Posted in Nanowrimo, Writing

Writing a Novel: Genre

Good Morning Readers,

I wanted to share the below information with you, in case you too are interested in writing. If you do happen to know what genre that you plan or want to write–even if it’s just a scene–I found the below extremely useful! I had not thought about looking up your genre and studying it to find what the bestsellers do–structure, character types, plot, and so forth. I wish I had thought of it. Enjoy!


Yes, there’s homework! You want to write great stories, but you also want to stand out in your genre. Study the competition. This takes time and effort. Read the authors who are selling in the genre you are considering.

What about the bestselling authors? Look at the lists of authors who’ve successfully mastered the genre and know what readers want. Compare their writing styles.

Next, read stories from the authors you personally enjoy–in particular, any authors who you believe deserve a wider audience. What about their writing makes you want to read their books?

Study the books that were made into movies. Why were they so successful that it was important to put them on the big screen?

Find interviews that were conducted with these authors. Most of them have a story to tell. This plays a role in developing your personal writing style–while developing your personal story as well.


Once you’ve decided on a particular genre, you need to know the rules. Just like a game, you must know what it takes to make it to the next level. What are the tropes that define the genre? Is there anything in particular that should be included? What stands out the most? Is there a visible formula? All of these factors are pieces to the puzzle. In order to succeed in any genre, you need to know the rules, especially if your style of writing incorporates elements of another genre.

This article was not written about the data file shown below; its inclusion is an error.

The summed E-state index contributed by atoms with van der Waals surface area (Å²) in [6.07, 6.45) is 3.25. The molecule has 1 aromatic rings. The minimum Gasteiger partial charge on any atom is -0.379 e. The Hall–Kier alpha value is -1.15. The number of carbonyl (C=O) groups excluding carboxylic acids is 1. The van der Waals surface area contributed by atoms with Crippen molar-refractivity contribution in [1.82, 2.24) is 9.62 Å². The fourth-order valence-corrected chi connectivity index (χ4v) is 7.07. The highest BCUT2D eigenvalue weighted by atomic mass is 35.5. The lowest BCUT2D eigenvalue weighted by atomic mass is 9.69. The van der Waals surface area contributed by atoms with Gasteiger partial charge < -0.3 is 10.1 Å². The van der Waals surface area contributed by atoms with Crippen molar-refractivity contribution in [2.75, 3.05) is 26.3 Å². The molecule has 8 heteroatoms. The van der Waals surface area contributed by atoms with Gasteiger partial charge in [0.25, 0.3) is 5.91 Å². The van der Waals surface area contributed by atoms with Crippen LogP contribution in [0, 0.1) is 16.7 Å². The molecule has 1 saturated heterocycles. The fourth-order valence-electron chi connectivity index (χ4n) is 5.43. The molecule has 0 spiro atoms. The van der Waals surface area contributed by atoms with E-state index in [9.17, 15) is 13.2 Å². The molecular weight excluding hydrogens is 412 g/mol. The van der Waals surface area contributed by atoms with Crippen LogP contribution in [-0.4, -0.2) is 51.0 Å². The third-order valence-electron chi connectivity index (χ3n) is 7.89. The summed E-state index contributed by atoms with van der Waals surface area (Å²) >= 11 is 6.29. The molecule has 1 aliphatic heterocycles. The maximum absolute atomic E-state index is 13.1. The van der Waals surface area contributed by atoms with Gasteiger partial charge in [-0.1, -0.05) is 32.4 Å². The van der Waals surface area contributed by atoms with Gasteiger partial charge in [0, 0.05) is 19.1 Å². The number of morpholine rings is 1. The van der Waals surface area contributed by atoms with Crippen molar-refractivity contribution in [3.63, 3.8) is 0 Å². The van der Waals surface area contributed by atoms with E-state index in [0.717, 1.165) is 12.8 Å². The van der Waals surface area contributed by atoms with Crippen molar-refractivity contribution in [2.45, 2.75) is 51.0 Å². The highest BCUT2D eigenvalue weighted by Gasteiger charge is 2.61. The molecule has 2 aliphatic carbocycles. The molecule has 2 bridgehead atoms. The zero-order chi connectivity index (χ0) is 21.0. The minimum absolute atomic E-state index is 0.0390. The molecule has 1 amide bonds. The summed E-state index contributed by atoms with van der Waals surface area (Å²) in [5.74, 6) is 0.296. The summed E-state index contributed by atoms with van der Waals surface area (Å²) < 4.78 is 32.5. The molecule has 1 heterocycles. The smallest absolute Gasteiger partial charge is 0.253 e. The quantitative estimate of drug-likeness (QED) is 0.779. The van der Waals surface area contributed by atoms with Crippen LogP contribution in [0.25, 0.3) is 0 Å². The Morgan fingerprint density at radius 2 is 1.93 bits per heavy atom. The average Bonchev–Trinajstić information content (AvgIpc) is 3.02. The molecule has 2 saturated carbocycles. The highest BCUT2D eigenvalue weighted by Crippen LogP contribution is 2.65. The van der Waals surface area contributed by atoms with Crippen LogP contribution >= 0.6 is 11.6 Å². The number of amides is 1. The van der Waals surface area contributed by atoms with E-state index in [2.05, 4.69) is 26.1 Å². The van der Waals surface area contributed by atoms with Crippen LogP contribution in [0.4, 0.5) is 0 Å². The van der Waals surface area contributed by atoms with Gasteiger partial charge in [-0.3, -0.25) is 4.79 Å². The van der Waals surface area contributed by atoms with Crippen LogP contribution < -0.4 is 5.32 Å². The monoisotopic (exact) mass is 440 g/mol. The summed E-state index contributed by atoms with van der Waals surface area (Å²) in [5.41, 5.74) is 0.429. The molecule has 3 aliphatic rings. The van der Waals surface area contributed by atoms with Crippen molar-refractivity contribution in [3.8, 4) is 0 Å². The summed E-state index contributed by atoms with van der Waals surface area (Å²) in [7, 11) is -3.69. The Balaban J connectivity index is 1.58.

Depending on your writing style when using certain genres, you may have to learn different dialects, nuances and other elements that will help bring your story to life. All of these are important in writing a story that works.

Besides — you have to know the rules before you break them.


Every story starts with an expectation from the reader, and the readers hold the keys to evaluating whether or not a story is successful. When doing your research on writers that have continuous success in a particular genre, think about their readers. What do they expect from this category or genre? How do those authors deliver?

Even when writing for enjoyment, you need to understand the expectations that will be placed on your and your story, even if you plan on deviating into new territory. Readers expect a lot, and it’s up to you to deliver.

Here are a few suggestions for meeting reader expectations:

  • Give them a plot they can follow.

  • Make it interesting enough that they have to think. Don’t make it too easy to figure out.

  • Evoke emotion. It doesn’t matter whether it is a romance, suspense, thriller, or action novel, there has to be some form of emotion that readers will experience.

  • Give them realistic characters. Having characters that readers can relate to is always a winner.

  • Show, don’t tell. Readers love books that will allow them to imagine a scene, the hair color of a character, the smell of their perfume or cologne, the sound of the engine gunning down the street. The object is to pull your reader in.

via How to Write More Fiction #2: Find How It’s Done.

Has this helped you? Did you find it as fascinating as I did? I hope so. I found it very useful and nice to have another set of eyes and opinions, per se, on my own journey to becoming a published author–one can dream. Thank you for reading.

Sincerely yours,




I am a job seeker. I am looking for a position in a fast pace office setting that is seeking a loyal, dedicated, quick learner who wants to help and improve those around them.

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